John Wesley Powell, explorer, geologist, and scientist, produced this map while he was the head of the Bureau of American Ethnology, as part of an 1890 Annual Report. According to Powell’s description of the project, the map plotted “linguistic stocks of American Indians,” as they were situated “at the time when the tribes composing them first became known to the European.”
Despite the amount of careful attention paid to Native culture and language, and despite Powell’s own sympathetic view toward Native Americans, “no one viewing the exhibit would be troubled by any challenge to the notion that Indians in their native state were savages,” Worster writes. “For all the complexity of their tongues, the bureau still insisted that the native peoples, before contact with the white man, had lived under hard material conditions and primitive superstitions and needed progress.”
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In the 1860s and 70s, photographer Timothy O’Sullivan created some of the best-known images in American History. After covering the U.S. Civil War, O’Sullivan joined a number of expeditions organized by the federal government to help document the new frontiers in the American West. The teams were composed of soldiers, scientists, artists, and photographers, and tasked with discovering the best ways to take advantage of the region’s untapped natural resources. O’Sullivan brought an amazing eye and work ethic, composing photographs that evoked the vastness of the West. He also documented the Native American population as well as the pioneers who were already altering the landscape. Above all, O’Sullivan captured — for the first time on film — the natural beauty of the American West in a way that would later influence Ansel Adams and thousands more photographers to come. [34 photos]
The State Department, still with “egg on its face” from its statement that Keystone XL would have little impact on climate change, sunk a little lower today as the most respected elders, and chiefs of 10 sovereign nations turned their backs on State Department representatives and walked out during a meeting. The meeting, which was a failed attempt at a “nation to nation” tribal consultation concerning the Keystone XL Pipeline neglected to address any legitimate concerns being raised by First Nations Leaders (or leading scientific experts for that matter).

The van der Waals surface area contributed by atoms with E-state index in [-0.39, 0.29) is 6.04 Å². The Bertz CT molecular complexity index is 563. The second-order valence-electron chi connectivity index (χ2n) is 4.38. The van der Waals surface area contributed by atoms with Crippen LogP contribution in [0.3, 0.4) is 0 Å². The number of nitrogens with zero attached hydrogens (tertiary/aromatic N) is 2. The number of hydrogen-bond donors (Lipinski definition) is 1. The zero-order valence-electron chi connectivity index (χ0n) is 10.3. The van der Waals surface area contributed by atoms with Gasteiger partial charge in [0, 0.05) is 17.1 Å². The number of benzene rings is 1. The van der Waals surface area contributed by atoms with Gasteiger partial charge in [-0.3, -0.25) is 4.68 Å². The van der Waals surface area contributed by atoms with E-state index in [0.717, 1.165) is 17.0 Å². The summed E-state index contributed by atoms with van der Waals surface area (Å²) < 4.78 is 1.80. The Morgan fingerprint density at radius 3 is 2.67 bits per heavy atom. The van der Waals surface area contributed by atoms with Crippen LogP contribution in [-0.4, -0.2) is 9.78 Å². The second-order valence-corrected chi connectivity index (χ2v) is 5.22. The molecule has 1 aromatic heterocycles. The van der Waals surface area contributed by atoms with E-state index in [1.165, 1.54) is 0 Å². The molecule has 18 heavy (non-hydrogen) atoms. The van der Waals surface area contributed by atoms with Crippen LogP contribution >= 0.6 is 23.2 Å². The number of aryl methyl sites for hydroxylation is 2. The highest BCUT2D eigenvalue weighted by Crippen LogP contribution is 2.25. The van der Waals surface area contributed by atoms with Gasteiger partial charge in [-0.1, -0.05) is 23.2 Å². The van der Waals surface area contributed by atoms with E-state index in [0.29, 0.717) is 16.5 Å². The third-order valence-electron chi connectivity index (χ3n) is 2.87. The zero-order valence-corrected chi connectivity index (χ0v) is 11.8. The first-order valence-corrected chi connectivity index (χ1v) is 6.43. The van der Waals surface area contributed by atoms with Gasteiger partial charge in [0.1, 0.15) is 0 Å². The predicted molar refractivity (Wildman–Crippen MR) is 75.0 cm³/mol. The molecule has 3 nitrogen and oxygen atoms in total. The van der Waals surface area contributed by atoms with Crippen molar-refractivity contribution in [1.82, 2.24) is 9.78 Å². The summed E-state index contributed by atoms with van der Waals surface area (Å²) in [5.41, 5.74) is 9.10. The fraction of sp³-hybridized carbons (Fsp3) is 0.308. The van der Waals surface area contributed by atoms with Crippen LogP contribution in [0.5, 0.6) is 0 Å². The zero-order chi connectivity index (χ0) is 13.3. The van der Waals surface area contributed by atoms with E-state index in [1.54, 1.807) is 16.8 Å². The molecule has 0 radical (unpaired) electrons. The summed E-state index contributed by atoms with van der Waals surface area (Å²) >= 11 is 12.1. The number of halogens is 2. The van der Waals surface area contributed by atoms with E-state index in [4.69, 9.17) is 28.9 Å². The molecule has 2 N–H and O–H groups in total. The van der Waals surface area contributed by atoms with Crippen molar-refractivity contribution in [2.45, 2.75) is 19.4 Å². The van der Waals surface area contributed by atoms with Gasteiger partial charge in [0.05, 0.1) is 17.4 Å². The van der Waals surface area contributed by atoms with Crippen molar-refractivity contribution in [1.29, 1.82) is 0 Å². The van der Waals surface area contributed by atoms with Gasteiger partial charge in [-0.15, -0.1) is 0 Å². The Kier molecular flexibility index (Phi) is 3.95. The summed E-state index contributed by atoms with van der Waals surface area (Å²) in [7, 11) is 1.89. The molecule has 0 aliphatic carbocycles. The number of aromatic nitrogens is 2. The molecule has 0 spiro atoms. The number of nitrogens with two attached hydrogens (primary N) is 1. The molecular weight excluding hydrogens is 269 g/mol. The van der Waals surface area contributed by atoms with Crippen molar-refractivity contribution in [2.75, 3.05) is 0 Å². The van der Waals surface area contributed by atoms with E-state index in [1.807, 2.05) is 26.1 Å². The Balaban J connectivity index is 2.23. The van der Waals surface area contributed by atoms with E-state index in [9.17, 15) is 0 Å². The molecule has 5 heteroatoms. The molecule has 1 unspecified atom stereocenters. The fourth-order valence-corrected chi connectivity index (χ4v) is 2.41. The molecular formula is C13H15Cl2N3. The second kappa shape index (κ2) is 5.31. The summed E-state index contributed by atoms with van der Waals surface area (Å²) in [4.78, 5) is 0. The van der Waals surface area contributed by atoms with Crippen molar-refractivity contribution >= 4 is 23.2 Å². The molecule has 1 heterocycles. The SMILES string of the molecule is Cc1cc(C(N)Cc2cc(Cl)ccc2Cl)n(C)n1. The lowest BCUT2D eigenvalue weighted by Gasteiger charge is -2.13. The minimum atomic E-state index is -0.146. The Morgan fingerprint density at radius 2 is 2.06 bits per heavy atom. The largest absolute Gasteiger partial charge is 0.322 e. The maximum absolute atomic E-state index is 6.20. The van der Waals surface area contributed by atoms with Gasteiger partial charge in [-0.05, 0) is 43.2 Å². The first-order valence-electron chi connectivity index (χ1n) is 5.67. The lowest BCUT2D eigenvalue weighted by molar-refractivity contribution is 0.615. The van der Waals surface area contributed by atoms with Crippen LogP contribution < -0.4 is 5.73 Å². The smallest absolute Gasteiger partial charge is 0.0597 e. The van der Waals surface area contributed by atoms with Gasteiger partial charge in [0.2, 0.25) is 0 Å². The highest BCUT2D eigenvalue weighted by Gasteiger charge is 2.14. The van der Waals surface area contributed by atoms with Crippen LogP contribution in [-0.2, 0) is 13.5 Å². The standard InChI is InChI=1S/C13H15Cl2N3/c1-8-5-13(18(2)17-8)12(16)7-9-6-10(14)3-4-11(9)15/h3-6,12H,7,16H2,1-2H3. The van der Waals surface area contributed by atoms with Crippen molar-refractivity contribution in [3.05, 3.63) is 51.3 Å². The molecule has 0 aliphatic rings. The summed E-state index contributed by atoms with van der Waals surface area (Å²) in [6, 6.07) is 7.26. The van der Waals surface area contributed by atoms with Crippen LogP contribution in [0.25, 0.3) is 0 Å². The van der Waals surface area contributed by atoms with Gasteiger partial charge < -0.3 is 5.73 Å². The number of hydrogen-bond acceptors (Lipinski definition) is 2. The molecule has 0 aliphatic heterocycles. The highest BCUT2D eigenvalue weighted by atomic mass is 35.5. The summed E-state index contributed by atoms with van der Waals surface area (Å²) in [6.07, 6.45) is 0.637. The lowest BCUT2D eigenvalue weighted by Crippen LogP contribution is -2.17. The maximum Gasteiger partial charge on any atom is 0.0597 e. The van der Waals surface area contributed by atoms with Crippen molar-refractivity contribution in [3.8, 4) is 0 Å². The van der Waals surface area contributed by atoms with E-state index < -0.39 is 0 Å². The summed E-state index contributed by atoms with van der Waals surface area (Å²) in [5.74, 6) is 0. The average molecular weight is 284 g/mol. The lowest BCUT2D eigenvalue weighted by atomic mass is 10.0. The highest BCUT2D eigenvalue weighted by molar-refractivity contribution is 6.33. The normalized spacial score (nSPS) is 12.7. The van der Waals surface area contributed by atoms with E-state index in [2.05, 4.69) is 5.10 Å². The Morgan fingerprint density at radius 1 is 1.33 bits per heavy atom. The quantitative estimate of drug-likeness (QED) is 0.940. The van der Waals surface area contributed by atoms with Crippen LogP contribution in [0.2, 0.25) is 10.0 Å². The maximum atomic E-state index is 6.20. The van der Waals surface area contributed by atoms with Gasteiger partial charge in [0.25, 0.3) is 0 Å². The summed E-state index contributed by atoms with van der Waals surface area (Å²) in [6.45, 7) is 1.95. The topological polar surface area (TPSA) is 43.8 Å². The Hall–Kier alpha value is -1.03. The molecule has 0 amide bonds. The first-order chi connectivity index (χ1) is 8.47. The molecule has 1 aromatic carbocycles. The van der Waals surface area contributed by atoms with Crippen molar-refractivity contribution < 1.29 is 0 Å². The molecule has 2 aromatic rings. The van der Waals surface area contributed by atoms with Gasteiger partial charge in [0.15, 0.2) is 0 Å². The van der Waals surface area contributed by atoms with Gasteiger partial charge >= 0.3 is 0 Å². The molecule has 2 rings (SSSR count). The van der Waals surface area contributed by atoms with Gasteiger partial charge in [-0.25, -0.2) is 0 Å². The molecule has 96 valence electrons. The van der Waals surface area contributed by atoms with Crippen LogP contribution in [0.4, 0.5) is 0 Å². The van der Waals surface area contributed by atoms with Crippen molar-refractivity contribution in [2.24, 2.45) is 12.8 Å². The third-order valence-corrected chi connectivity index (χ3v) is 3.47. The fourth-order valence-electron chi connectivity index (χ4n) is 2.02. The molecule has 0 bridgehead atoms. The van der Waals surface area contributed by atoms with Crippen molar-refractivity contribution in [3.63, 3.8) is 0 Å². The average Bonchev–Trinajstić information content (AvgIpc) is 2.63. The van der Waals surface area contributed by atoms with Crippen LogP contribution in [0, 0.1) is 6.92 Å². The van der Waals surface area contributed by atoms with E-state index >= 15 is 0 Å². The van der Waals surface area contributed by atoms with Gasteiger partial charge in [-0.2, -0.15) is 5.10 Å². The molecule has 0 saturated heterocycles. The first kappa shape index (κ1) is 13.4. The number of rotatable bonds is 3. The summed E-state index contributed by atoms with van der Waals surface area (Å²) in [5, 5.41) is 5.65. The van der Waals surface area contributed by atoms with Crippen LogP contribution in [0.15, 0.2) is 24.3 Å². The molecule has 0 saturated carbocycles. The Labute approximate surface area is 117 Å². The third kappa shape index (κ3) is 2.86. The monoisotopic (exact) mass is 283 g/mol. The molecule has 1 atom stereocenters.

Climate Science Watch, The EPA and most people with common sense rebuked the State Department’s initial report and today First Nations sent a very clear message to President Obama and the world concerning the future fate of their land regarding Keystone XL.
Vice president for conservation policy at the National Wildlife Federation Jim Lyon said of the department’s original analysis that it “fails in its review of climate impacts, threats to endangered wildlife like whooping cranes and woodland caribou, and the concerns of tribal communities.” Today tribal nations added probably the most critical danger of the pipeline which is to the water.
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In 1680 the people known collectively as “Pueblos” rebelled against their Spanish overlords in the American Southwest. Spaniards had dominated them, their lives, their land, and their souls for eight decades. The Spanish had established and maintained their rule with terror, beginning with Juan de Oñate’s invasion in 1598. When the people of Acoma resisted, Oñate ordered that one leg be chopped from every man over fifteen and the rest of the population be enslaved, setting a pattern that lasted four-score years. Now, rising virtually as one, the Pueblos drove out Spanish soldiers and authorities.
No Native people affected the course of seventeenth- and eighteenth-century American history more than the Haudenosaunee, or Iroquois, of present-day upstate New York. Historians have been attempting to explain how and why ever since, and central to their explanations is the remarkable political and diplomatic structure, the League of the Iroquois. The League has fascinated us for hundreds of years. In the seventeenth century, this Native confederacy united the Five Iroquois Nations—the Mohawks, Oneidas, Onondagas, Cayugas, and Senecas—into something more than an alliance but something less than a single, monolithic polity.